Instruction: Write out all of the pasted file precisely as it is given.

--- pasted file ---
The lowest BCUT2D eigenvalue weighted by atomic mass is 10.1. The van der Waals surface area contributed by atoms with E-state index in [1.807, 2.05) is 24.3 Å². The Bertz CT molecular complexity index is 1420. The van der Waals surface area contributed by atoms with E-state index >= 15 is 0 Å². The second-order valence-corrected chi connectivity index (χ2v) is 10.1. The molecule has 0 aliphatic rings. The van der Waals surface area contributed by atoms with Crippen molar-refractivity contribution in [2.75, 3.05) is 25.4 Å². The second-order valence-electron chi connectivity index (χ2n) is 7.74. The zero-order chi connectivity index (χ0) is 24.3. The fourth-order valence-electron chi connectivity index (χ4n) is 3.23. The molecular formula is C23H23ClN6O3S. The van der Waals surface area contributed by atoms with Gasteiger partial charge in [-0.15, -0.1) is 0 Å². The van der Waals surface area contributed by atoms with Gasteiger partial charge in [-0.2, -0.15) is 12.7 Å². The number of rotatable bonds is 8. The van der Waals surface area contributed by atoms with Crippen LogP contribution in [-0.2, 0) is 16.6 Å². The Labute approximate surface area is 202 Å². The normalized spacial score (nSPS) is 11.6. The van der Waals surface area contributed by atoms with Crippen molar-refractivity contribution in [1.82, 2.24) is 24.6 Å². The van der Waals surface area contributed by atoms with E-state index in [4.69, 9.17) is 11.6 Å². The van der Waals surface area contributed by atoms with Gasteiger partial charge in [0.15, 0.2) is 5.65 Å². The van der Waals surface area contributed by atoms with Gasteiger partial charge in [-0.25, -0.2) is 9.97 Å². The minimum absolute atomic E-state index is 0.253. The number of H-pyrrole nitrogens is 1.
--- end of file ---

The lowest BCUT2D eigenvalue weighted by atomic mass is 10.1. The van der Waals surface area contributed by atoms with E-state index in [1.807, 2.05) is 24.3 Å². The Bertz CT molecular complexity index is 1420. The van der Waals surface area contributed by atoms with E-state index >= 15 is 0 Å². The second-order valence-corrected chi connectivity index (χ2v) is 10.1. The molecule has 0 aliphatic rings. The van der Waals surface area contributed by atoms with Crippen molar-refractivity contribution in [2.75, 3.05) is 25.4 Å². The second-order valence-electron chi connectivity index (χ2n) is 7.74. The zero-order chi connectivity index (χ0) is 24.3. The fourth-order valence-electron chi connectivity index (χ4n) is 3.23. The molecular formula is C23H23ClN6O3S. The van der Waals surface area contributed by atoms with Gasteiger partial charge in [-0.15, -0.1) is 0 Å². The van der Waals surface area contributed by atoms with Gasteiger partial charge in [-0.2, -0.15) is 12.7 Å². The number of rotatable bonds is 8. The van der Waals surface area contributed by atoms with Crippen LogP contribution in [-0.2, 0) is 16.6 Å². The Labute approximate surface area is 202 Å². The normalized spacial score (nSPS) is 11.6. The van der Waals surface area contributed by atoms with Crippen molar-refractivity contribution in [1.82, 2.24) is 24.6 Å². The van der Waals surface area contributed by atoms with E-state index in [4.69, 9.17) is 11.6 Å². The van der Waals surface area contributed by atoms with Gasteiger partial charge in [0.15, 0.2) is 5.65 Å². The van der Waals surface area contributed by atoms with Gasteiger partial charge in [-0.25, -0.2) is 9.97 Å². The minimum absolute atomic E-state index is 0.253. The number of H-pyrrole nitrogens is 1.